In this section, we discuss the activities performed during the fifth step in the analysis concerning attack techniques that are expected to invoke one or several of the anomalies identified during step 4. In this direction, we propose the application of the A T T & C K framework [34] for threat modeling due to its comprehensive nature and suitable level of abstraction [41]. However, other threat modeling methods can still be applied if they propose attack techniques that can be technically achieved. The threat modeling approach considers both simple attacks as well as sophisticated attacks. Lokman et al. [31] discussed several attack types against the CAN bus, namely, packet insertion, erasure, reply, and payload modification. In the A T T & C K framework, insertion, reply, and payload modification may fall under the Manipulation of View (MoV) attack technique [43] while packet erasure may fall under Denial of View (DoV) attack technique [44]. A brief description of each technique is provided below:
  • DoV attacks entail denying the seafarers or the depending systems the ability to render a live perception of the physical environment. This is achieved by dropping one or several NMEA messages to hinder the relevant navigational functions.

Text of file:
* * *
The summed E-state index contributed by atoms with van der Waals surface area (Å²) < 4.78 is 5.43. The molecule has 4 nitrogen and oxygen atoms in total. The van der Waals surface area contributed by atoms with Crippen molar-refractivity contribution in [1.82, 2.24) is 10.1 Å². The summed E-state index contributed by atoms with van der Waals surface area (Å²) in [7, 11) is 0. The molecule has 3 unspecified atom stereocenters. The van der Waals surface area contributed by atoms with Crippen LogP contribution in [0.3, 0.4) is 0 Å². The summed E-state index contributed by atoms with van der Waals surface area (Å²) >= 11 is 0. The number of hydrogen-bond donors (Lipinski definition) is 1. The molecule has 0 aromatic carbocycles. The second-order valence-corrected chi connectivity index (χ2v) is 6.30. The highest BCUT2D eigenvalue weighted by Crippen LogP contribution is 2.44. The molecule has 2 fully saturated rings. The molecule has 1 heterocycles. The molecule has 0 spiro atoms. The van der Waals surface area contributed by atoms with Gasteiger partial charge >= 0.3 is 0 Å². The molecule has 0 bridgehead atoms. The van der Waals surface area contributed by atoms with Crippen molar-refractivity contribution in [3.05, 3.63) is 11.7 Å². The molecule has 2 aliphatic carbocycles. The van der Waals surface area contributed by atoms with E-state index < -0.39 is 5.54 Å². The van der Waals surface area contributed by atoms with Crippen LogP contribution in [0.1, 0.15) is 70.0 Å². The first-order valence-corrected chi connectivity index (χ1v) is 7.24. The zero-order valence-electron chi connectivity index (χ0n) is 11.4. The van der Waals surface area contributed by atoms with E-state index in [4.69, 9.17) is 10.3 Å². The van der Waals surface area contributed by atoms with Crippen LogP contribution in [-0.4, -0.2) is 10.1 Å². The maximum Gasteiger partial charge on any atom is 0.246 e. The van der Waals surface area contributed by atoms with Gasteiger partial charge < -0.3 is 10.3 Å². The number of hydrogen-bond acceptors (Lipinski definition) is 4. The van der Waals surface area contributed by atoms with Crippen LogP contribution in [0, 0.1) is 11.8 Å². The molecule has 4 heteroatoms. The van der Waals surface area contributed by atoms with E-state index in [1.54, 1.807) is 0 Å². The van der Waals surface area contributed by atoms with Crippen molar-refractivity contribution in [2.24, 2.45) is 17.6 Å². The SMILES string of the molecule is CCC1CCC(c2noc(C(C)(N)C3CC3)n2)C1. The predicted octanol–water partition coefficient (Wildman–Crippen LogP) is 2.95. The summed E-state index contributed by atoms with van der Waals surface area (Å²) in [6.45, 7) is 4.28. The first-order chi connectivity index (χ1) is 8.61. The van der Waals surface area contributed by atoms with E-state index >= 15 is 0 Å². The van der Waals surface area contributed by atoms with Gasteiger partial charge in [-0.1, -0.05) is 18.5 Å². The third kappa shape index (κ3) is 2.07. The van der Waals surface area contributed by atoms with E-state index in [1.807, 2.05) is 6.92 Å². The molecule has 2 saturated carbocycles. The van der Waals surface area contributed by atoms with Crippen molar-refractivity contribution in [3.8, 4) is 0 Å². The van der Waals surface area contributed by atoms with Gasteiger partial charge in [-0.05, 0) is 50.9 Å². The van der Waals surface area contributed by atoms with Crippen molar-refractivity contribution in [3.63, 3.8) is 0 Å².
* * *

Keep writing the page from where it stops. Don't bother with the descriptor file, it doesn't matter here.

• MoV attacks entail the modification of the live perception of the physical environment. This can be done in several ways:
    Fixed: the attacker modifies the values in original NMEA messages to specific fixed values. For example, no matter what is the real speed reflects another fixed speed value. This emulates a simple threat actor using simple Man-in-the-Middle (MitM) attack rules (i.e., filters).
    Context attacks: the attacker manipulates the messages based on the values observed in the original messages to create a gradual change. This emulates a more advanced threat actor using more sophisticated MitM attack rules. Avoiding detection is among the attacker’s objectives.
    Confusion attacks: the attacker sends crafted or repeated messages in addition to the original messages.
    Replay attacks: the attacker replays a fixed set of messages instead of the original stream of messages.
We have analyzed the anomalies and the possible attacks that can invoke them. A mapping between an anomaly and an attack is identified if the attack, based on its definition, may result in invoking the anomaly. The identified relations are depicted in Table 5. The table can be read as follows: a DoV attack is expected to only invoke an “Under Reporting” anomaly, while a confusion MoV attack is expected to invoke all possible anomalies except “Under Reporting”.